15 SEPTEMBER 2008
The Honourable Sir David Veness fell on his sword. How about someone else doing the right thing too? We don't mean
politically correct statements, but real accountability, real action taken, real measures other than business as
These were difficult days of sad memories. We commemorated our beloved colleagues, Sergio, Nadia and all the
Baghdad staff, who gave the ultimate sacrifice, proving that the U.N. culture means dedication, and hard team work.
Also, at U.N. headquarters, we also commemorated 9/11, a day of criminal horror and infamy when all of us became
New Yorkers. It was also a reminder of our recent tragedy in Algiers where, once again, U.N. staff paid the price
through no fault of their own.
While two investigations on Baghdad were a pathetic slap on the wrist to some politically-backed senior officials,
and an exaggerated punishment to unsheltered lower level staff, the jury is still out for the investigation on Algiers.
Yes, there was the usual Brahimi report. Some understandably questioned whether former Algerian Foreign Minister
would come out with a credible result; but the seasoned diplomat had proven long ago that, while proud to be
Algerian, he has gone way beyond his national dimension. The result of that report was another report, awaited
soon, on accountability. The challenge for Ralph Zachlin, an outstanding jurist and an experienced senior international
civil servant, is that the lines seem to be already drawn. The Butler did it. That's what we were initially told. If he
points elsewhere, he could be rocking a barely balanced boat.
It is always easier to reprimand a good soldier than a sheltered rebel. U.N. Security has been a convenient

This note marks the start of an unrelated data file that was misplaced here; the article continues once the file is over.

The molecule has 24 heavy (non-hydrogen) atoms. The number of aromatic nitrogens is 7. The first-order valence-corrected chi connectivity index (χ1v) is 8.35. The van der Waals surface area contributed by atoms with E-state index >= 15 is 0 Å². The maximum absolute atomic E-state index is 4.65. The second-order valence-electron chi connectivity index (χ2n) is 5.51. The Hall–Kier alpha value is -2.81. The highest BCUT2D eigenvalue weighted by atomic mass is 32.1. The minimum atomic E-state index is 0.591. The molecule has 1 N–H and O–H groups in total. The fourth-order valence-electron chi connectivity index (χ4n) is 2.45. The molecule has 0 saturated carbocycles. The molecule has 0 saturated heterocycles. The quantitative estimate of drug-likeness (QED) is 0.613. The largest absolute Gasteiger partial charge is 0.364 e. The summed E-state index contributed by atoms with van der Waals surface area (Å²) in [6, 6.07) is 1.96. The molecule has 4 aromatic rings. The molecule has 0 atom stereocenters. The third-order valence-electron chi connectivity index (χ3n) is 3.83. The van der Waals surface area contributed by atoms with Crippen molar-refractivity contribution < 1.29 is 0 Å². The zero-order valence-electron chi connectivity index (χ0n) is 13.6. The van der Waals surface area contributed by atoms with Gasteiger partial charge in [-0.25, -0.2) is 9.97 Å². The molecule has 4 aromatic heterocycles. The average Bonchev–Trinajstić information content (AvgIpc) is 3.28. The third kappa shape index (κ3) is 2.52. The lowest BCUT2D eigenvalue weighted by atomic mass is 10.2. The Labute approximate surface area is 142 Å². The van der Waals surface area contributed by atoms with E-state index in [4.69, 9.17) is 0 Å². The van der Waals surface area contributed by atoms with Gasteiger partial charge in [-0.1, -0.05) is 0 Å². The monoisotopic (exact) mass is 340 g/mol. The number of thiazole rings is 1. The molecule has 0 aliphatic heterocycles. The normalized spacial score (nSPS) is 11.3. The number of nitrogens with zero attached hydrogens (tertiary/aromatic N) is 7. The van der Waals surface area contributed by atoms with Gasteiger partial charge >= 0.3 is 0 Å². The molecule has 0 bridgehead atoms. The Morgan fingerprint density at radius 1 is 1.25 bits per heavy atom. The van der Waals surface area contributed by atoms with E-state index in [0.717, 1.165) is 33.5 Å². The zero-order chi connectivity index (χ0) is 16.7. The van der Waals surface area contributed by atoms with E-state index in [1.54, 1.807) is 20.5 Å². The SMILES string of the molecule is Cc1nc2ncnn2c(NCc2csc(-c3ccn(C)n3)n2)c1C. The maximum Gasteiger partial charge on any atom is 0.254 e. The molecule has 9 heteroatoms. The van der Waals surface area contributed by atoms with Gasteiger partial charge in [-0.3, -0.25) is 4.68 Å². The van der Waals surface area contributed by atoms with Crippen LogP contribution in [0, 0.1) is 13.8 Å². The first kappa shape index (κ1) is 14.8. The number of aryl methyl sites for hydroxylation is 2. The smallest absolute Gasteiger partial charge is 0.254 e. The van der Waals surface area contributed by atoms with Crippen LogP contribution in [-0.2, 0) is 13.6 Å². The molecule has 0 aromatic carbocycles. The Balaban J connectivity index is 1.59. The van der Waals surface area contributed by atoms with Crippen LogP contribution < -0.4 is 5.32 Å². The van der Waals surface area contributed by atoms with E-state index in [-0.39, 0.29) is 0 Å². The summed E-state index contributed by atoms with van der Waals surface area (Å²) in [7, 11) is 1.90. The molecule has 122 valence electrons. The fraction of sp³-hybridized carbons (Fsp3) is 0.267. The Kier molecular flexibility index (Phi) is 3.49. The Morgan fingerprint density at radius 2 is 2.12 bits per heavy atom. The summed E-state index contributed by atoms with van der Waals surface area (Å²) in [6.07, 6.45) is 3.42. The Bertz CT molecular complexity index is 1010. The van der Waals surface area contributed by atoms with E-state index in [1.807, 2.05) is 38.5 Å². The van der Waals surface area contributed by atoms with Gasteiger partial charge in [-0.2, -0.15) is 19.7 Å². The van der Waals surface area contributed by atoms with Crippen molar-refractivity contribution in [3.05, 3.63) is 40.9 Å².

scapegoat on so many occasions. That poor fellow from Myanmar was fired without due process, while the consummate shredder
drafted those wink-wink / nudge-nudge letters to distinguished members of the Iraq Crisis Group. In the Algiers case,
U.N. Security again was boxed in; carefully, by the round and round, but boxed in nevertheless. No politico would
be blamed, neither at the U.N. nor within the Algerian government.
It is generally agreed that the U.N. flag is less safe these days than before. But the greatest Security
mechanism could not help an already eroded political image. If a Special Representative or Resident Co-ordinator
is popularly perceived to be hostile or biased or suspect, Sir David Veness, Scotland Yard and Interpol combined
could not help. Security people do their best. U.N. Security people have been known to be amongst the best. But with
so many political envoys, often U.N. part-timers, running freely with their own agendas, the U.N. staff and the U.N.
flag will be at a vulnerable risk.
Remembering our 19 August colleagues, Secretary General Ban reiterated a pledge to protect U.N. staff around the
world. "We cannot eliminate risk, of course," he said, noting that our world has become increasingly dangerous every
day. Grateful as we all are to his assurances, we will have to point out that his purpose could be accomplished more
effectively if and when hard-working, dedicated Security staff are not singled out as exclusively delinquent on every
politically convenient occasion, and when senior political envoys and special representatives are held more
accountable, more clearly.
Sir David, like a true Knight in shining armour, took personal responsibility. Isn't there any other senior official